I’ve just returned from the annual HACK (Humorists, Authors, Columnists, and Kibbitzers) conference. This year it returned to the campus of my alma mater, The Biloxi School of Bartending ("Chug, Chug, Chug, you fighting Jello Shots! Go Biloxi!").
I was not scheduled to give a presentation this year. I looked forward to spending the conference poolside, or in the mixology sciences lab, or napping in my room. Unfortunately, inclemency closed the pool, a chemical spill closed the lab (nobody would elaborate) and my room in Jagermeister Hall was adjacent to heavy renovations in progress and was, thus, unavailable to me 8 a.m. and 5 p.m. daily.
I had no alternative but to attend conference sessions. Reluctantly, I perused the conference program booklet, a task I heretofore undertook only to confirm that my name had not been misspelled. Bereft of my scholarly contribution, the program presented little enticement. “Parsing Post-Patriarchal Puns: A Panel Discussion,” caught my eye, until I saw who was moderating. My nemesis, that pandering peacock, that, that . . . but I digress.
I ran my finger down the program pages looking for something to take my mind off that pompous popinjay who couldn’t tell a “Yo Momma” joke if my mater was in the front row.
“Humor in Parlous Times: Lessons from Leo Strauss,” presented by Aloisius Hortense, Ph.D., Professor of Commedia Erudita, The Biloxi School of Bartending. Dr. Hortense had been my adviser during my graduate studies. We had not stayed in touch. I thought it would be nice to get reacquainted after his talk. I found the room, Modelo D, in the sub-subbasement of the InBev Convention Center. I took a seat at the rear of the room, four rows back. I was the first to arrive.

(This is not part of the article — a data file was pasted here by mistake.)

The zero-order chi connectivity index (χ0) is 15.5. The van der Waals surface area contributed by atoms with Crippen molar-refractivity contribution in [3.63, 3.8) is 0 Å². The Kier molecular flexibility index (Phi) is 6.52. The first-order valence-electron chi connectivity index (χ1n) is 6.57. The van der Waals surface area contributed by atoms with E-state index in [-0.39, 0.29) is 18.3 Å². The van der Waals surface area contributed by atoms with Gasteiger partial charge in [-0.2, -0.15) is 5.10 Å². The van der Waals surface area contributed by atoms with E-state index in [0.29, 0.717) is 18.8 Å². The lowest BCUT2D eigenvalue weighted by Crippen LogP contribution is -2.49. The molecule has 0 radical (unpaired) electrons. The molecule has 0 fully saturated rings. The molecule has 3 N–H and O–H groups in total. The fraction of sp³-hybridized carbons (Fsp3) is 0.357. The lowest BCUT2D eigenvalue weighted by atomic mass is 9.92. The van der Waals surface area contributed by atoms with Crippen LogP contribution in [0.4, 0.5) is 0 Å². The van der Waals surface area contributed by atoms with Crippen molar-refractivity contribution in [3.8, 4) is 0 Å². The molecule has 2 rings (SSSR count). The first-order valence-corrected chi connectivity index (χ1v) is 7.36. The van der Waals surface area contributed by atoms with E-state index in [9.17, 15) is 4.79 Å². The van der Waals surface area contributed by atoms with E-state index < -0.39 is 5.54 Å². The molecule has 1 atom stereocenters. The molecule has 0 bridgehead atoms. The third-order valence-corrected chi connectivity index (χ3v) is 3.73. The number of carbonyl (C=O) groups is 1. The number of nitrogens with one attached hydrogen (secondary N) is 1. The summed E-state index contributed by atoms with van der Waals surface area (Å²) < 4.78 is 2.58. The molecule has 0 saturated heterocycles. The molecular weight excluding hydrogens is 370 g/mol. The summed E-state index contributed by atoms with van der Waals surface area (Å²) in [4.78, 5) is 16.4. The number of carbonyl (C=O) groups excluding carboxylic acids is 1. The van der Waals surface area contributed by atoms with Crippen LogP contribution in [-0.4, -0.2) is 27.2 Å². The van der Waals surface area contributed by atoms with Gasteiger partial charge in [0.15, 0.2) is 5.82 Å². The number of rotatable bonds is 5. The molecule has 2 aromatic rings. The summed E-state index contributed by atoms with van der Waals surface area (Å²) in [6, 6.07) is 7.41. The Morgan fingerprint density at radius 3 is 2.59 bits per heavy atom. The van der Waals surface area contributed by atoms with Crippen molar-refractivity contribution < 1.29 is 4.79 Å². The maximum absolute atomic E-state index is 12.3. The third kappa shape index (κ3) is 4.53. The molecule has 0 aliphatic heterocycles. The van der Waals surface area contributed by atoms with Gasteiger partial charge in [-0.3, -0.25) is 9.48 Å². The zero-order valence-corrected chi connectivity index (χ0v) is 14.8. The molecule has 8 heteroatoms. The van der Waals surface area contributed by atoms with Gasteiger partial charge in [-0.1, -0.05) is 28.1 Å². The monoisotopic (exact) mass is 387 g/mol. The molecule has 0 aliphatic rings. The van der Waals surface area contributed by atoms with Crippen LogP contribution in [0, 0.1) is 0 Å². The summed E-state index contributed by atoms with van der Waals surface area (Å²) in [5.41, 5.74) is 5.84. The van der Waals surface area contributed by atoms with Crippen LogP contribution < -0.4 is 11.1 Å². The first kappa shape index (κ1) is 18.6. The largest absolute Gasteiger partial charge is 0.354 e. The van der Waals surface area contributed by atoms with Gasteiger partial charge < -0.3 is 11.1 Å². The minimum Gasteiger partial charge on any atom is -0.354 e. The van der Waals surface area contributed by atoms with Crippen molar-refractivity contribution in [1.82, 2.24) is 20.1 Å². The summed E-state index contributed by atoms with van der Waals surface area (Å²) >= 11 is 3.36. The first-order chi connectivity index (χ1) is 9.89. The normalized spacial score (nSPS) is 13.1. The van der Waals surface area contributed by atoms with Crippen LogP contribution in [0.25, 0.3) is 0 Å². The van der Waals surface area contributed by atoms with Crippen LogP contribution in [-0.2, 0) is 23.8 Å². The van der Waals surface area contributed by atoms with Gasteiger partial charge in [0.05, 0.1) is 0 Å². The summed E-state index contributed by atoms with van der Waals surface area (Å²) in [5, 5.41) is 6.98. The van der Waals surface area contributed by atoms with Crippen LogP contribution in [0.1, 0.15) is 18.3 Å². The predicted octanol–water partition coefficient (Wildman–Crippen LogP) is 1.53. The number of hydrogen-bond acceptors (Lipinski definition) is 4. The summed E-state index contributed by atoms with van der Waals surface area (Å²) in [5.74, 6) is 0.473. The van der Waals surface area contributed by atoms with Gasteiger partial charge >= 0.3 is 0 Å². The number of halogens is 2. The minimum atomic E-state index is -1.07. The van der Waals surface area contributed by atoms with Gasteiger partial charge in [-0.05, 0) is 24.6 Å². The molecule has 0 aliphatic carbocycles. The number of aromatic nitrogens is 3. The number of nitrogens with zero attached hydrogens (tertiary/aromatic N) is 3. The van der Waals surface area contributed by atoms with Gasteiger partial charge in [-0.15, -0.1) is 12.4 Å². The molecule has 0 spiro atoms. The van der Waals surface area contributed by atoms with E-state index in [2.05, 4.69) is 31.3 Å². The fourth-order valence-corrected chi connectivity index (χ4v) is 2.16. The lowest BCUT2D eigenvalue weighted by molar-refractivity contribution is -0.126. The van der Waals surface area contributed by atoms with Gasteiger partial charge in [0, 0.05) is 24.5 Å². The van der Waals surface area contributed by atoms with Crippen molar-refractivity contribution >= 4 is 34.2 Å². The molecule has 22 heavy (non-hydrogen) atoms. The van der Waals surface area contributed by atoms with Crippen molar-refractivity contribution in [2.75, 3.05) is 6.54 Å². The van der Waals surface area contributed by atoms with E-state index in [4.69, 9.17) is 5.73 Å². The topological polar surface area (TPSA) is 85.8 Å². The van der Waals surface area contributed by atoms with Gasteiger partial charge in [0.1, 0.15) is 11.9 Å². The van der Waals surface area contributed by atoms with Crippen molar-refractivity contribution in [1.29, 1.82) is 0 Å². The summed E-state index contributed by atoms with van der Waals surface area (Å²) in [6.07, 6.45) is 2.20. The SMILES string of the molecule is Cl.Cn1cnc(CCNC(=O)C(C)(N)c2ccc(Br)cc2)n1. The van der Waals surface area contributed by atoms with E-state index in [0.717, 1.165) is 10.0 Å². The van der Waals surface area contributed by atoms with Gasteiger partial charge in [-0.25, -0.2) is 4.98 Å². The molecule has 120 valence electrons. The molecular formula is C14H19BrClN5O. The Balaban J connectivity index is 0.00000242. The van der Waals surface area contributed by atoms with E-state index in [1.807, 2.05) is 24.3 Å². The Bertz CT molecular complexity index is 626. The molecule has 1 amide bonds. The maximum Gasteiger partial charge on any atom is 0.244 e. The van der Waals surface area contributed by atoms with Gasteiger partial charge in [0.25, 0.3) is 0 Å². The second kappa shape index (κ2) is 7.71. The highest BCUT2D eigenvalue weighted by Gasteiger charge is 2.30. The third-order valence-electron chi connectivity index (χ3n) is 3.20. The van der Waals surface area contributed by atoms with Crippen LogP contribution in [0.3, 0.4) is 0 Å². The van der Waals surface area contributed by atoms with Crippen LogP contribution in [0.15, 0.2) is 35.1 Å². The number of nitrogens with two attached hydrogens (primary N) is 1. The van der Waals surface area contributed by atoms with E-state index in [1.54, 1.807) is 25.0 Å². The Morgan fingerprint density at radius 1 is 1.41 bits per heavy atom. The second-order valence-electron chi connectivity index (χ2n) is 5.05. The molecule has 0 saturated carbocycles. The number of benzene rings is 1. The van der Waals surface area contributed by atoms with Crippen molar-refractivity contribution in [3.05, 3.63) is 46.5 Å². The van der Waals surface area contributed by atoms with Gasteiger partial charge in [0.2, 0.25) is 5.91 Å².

At 11 a.m. sharp, Dr. Hortense strode to the podium. The crowd had swelled to three. None of us sat together. Dr. Hortense swept the room with piercing brown eyes beneath the untrimmed hedges of his eyebrows.
I am a note taker. I take notes when a waitress takes my lunch order—you never know when you might need to revisit the matter. So, I kept busy as Dr. Hortense made his points.
To begin, he quoted from Leo Strauss’s essay Persecution and the Art of Writing: “Persecution, then, gives rise to a peculiar technique of writing, and therewith to a peculiar type of literature, in which the truth of all crucial things is presented exclusively between the lines.”
Today, according to Dr. Hortense, the license to speak truthfully, even in jest, has been revoked. The only avenue for social critique then, is to write in a manner whereby ambiguity and misdirection places the obligation on the censor to ascertain what has been said between the lines. The literal, however, will not be tolerated, or ignored. You could have heard my pen drop.
There was only one question from the audience: “Where is the knock-knock joke workshop?”
Dr. Hortense closed his notebook with a snap and exited through a side door.